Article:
Returning to the growth observed in the same quarter of last year, the industrial production index in manufacturing in the EU slightly increased (0.5%) in Q3 of 2012. In the same period, private consumption (volumes) also registered an increase compared to the previous quarter, i.e. 0.1%. The yearly comparison shows that the industrial production index decreased markedly in Q3 of 2012 compared to the same quarter of the previous year, i.e. by -2.2%. Private consumption also decreased compared to the change registered in the same quarter of 2011, but to a lesser extent, i.e. 0.2%.

The (all sectors) volume of retail trade decreased by the same amount as the previous quarter (0.2%) in September 2012 (compared to August 2012), while retail trade in food, drinks and tobacco decreased by 0.1%. Among the Member States for which data are available, total retail trade rose in twelve and fell in eight. The highest increases were registered in Denmark (+2.4%), Estonia (+2.0%) and Germany (+1.5%), and the largest decreases in Spain (-7.3%), Portugal (-4.0%) and Slovenia (-2.7%).3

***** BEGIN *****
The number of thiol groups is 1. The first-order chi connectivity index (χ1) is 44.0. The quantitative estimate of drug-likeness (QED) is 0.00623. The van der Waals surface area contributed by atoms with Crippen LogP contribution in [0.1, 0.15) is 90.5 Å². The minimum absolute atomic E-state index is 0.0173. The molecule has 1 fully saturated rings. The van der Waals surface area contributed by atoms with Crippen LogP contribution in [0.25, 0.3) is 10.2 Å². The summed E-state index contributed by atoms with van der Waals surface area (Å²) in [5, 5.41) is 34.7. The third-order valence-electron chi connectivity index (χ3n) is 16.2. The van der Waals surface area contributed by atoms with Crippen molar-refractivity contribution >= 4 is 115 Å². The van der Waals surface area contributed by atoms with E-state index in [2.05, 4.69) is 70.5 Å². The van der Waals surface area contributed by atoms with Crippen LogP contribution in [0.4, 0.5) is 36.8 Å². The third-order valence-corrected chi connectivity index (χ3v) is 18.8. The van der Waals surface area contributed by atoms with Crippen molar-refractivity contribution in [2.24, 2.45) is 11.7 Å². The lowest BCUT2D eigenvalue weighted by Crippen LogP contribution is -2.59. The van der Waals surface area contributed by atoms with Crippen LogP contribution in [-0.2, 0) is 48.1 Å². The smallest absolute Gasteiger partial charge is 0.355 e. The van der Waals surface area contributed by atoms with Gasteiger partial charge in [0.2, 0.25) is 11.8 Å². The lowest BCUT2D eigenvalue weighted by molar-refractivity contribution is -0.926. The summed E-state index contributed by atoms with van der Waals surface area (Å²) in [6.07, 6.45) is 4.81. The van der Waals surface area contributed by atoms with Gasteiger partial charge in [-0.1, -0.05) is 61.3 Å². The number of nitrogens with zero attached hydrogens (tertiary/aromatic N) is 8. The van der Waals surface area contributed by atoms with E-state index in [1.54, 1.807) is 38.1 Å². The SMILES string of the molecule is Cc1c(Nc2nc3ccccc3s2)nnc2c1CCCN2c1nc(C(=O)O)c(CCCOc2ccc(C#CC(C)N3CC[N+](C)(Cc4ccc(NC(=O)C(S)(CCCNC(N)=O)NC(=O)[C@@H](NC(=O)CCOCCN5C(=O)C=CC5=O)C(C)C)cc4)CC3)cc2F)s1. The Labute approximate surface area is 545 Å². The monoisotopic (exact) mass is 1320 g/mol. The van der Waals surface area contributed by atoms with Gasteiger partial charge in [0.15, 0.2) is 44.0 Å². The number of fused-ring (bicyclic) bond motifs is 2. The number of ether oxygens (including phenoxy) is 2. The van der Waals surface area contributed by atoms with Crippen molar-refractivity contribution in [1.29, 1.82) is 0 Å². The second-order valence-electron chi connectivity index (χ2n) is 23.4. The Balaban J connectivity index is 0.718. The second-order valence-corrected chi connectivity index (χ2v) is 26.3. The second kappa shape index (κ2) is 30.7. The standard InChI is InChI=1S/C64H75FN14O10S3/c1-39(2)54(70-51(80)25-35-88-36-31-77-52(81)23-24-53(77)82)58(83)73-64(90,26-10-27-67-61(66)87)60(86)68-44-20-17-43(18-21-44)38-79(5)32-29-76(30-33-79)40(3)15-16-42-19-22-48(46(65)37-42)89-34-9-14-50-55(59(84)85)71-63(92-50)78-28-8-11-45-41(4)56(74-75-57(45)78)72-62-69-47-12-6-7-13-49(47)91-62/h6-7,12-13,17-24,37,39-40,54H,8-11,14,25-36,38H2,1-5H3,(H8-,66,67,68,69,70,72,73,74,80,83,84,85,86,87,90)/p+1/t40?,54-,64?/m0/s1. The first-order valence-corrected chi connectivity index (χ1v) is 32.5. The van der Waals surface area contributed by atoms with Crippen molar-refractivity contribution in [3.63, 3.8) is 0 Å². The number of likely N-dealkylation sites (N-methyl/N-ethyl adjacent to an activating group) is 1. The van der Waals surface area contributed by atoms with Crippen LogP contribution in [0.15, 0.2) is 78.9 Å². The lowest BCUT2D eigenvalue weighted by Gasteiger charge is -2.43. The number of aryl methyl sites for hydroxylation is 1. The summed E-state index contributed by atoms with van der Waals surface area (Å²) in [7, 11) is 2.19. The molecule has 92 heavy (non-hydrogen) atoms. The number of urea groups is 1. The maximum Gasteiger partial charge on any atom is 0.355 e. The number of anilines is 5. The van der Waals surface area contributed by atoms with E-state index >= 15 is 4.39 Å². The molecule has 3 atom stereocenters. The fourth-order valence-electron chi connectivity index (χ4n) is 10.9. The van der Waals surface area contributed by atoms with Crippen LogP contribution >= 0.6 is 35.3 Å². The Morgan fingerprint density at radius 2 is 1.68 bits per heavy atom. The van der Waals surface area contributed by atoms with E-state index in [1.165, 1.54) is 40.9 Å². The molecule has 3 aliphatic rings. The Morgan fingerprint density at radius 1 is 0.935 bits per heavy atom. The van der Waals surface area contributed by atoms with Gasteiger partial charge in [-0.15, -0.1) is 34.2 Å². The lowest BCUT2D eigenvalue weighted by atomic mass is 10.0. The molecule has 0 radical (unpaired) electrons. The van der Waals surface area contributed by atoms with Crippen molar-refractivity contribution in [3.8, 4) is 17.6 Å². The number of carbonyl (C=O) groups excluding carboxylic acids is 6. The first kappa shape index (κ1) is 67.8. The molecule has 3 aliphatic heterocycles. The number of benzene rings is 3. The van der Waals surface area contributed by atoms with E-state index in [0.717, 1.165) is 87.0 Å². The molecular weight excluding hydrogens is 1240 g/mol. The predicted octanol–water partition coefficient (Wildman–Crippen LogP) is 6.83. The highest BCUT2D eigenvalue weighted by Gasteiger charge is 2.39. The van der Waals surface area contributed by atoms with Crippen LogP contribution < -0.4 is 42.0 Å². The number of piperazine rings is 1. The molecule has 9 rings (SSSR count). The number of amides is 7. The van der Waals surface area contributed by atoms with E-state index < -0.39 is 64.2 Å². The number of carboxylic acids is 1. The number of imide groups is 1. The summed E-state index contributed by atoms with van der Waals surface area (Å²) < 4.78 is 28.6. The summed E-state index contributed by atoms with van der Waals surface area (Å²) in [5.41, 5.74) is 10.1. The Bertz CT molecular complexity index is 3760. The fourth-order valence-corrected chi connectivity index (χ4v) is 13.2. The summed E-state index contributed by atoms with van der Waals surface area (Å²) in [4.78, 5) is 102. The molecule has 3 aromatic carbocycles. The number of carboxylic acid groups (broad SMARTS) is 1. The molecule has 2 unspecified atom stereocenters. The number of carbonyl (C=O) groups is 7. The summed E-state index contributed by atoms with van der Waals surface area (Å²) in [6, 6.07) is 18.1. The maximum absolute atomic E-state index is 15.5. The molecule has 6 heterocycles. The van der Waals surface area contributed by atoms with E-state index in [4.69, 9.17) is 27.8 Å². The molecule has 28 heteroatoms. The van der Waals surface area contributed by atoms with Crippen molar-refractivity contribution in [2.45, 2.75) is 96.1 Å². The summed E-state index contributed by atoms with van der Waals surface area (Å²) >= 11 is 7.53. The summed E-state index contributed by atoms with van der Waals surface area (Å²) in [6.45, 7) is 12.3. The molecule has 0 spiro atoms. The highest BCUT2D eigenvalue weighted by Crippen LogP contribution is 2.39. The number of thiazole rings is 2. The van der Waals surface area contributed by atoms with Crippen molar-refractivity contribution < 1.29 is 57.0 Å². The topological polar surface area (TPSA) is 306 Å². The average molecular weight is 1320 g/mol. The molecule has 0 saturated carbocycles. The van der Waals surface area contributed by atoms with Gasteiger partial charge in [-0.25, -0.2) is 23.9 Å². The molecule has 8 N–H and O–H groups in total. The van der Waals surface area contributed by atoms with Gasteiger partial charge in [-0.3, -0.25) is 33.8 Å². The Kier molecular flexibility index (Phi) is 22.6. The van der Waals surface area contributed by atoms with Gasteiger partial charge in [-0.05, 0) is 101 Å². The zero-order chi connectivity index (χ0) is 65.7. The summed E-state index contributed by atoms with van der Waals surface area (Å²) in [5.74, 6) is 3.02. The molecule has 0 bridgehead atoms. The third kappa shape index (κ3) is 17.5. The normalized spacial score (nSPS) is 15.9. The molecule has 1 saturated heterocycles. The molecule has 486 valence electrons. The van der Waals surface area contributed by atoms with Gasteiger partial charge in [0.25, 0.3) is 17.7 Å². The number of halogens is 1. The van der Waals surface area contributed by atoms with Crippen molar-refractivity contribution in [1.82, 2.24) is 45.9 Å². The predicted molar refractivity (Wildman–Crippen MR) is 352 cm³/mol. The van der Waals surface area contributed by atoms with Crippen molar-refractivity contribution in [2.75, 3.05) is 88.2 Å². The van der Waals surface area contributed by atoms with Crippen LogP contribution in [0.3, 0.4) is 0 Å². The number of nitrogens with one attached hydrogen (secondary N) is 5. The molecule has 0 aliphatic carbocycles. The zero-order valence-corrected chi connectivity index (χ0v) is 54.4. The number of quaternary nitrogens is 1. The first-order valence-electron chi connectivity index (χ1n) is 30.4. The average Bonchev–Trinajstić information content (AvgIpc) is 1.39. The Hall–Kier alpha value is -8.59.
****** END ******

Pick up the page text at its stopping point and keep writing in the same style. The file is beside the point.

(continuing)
3 Eurostat news release, Euro indicators, 157/2012.

1. Food and drink industry output index increased

After experiencing a decrease for the past two quarters, food and drink industry output (production) in the EU started to increase again in Q3 of 2012 compared to the previous quarter, i.e. by 0.51%. This is in line with the % increase experienced by the manufacturing production index in the same period (see the above section: Economic trends in the EU).